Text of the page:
Greenwich therapist looks to help parents with empty nesting

Greenwich psychotherapist Wendy Aronsson has written her first book to help parents deal with the empty nest after their children go to college. —Ken Borsuk

Greenwich psychotherapist Wendy Aronsson has written her first book to help parents deal with the empty nest after their children go to college. —Ken Borsuk

Summer might finally be around the corner, but blink and all of a sudden it’s time for fall and kids preparing for their first year in college.

While a lot of focus goes into the transition of teenagers from the structure of living at home to suddenly being on their own for the first time, what about the parents? What about those who are in an empty nest for the first time with no children around after years of everyday parenting and no idea what they are going to do with their lives? Greenwich’s Wendy Aronsson has made this the subject of her just-released first book, Refeathering the Empty Nest: Life After the Children Leave.

The book just hit stores and the licensed psychotherapist, who has decades of experience in her own practice in Greenwich, is excited by the release, because this is not just practical advice for parents, it also is based upon her experiences as a parent whose children have left the house for college.

“It was when I was in preparation to become an empty nester that I started writing it,” Ms. Aronsson said, describing the two-year process of putting the book together. “I think this is an important topic. Parents today are so invested in their children and are laser-focused on them. In the book I call this precision parenting, which is different from what’s called helicopter parents who hover over their children and take over their lives. This kind of parent is very thoughtful and mindful.”

Ms. Aronsson said precision parents have approached their family life like a career, reading books on how to be the best parents they can be. But when the children go off to college, it leaves a void for the parents after they have invested so much in seeing their children develop.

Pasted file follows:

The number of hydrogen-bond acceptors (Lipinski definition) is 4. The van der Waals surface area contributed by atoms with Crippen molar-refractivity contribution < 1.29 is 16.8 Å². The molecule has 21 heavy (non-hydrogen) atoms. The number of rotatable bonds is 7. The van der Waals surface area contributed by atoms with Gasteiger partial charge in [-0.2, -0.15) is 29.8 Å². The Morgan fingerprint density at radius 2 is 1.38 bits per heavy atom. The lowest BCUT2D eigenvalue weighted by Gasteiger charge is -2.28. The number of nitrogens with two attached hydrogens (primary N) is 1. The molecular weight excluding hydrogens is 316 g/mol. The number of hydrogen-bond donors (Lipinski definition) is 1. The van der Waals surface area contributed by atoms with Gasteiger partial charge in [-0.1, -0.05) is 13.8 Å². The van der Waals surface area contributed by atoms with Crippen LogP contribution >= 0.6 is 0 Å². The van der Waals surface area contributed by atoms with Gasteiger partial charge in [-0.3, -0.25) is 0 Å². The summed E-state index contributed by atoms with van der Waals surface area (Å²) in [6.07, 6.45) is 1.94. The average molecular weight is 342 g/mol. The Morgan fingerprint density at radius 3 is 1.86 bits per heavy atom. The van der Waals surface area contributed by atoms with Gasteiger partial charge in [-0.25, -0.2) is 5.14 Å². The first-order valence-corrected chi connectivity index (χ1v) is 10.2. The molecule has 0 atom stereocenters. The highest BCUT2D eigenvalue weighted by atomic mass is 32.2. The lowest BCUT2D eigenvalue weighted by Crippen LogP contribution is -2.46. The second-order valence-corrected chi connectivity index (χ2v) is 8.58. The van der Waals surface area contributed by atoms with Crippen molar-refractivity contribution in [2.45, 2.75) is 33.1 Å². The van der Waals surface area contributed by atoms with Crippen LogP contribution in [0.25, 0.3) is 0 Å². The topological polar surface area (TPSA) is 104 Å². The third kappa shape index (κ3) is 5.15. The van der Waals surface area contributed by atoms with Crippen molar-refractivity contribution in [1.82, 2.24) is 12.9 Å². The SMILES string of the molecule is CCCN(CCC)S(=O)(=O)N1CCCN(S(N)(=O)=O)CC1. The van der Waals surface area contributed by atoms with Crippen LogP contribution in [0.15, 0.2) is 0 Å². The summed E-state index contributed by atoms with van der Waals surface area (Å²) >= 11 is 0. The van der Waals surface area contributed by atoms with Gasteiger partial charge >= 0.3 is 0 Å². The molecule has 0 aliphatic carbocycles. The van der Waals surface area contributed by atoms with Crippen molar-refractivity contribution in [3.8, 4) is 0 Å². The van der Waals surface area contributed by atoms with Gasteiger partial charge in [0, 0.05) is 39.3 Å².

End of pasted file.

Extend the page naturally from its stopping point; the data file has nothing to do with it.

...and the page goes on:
“For 18-plus years, they have had a profession of parenting, but all of a sudden their job description changes,” Ms. Aronsson said. “A shift happens, and when the youngest child leaves the nest it impacts the family 360 degrees. That means how we parent our children, how we relate to our spouse or if you’re single it means that you now have more time to date or be adventurous. It also impacts how we relate to our careers and how we spend our spare time.”

While this does bring about big changes for parents, Ms. Aronsson said, it can also provide new opportunities.

“It can be very exciting,” Ms. Aronsson said. “It’s a time for personal growth and for parents to take stock in all their hard work and know that the next stages ahead of them are exciting because they are going to be different. Nothing will replace where we were when we were front and center as parents, but there’s a lot to look forward to. A lot of people share this challenge and this struggle. It doesn’t have to be devastating. It’s a challenge, and with challenge comes opportunities.”

Ms. Aronsson said her own experience with seeing two sons out of the house and into college helped her in writing the book. While she already possessed the clinical perspective through her years of practicing, she was able to add in a more personal touch, which she tries to weave in throughout the book. It is not meant to be a memoir. Ms. Aronsson based the book on interviews with people, allowing parents to share their experiences and expertise to show the variety of ways an empty nest can have an impact.

“I think my own experience made me more sensitive about the impact it may have, but when you talk about this it’s really more of an evolving nest than an empty nest,” Ms. Aronsson said. “Not everybody goes through this horrible stage of their life. Sometimes it’s a really exciting, adventuresome stage. So having gone through this myself, I feel I’m more aware of the possibilities.”

Ms. Aronsson’s research included questionnaires that were distributed across the country both online and through volunteer organizations. She put the age range of most of the respondents between 40 and 65 years old, meaning she was talking not just to people going through the experience now but also to those who have done it and now have had time to reflect upon it.

Ms. Aronsson did not limit her view just to mothers, as she also sought the impact on fathers. What she found was that the impact typically was felt most by stay-at-home parents, which covers both men and women, because they are on the “front line” and having to organize day in and day out. There were obviously cases where both the father and mother were working and there was no stay-at-home parent, but even in those situations, Ms. Aronsson said, there was one parent who typically took the lead on family issues, meaning that would be the person who felt it most.

By participating in the comments section of this site you are agreeing to our Privacy Policy and User Agreement

© Hersam Acorn. All rights reserved. The Greenwich Post, 10 Corbin Drive, Floor 3, Darien, CT 06820

Designed by WPSHOWER

Powered by WordPress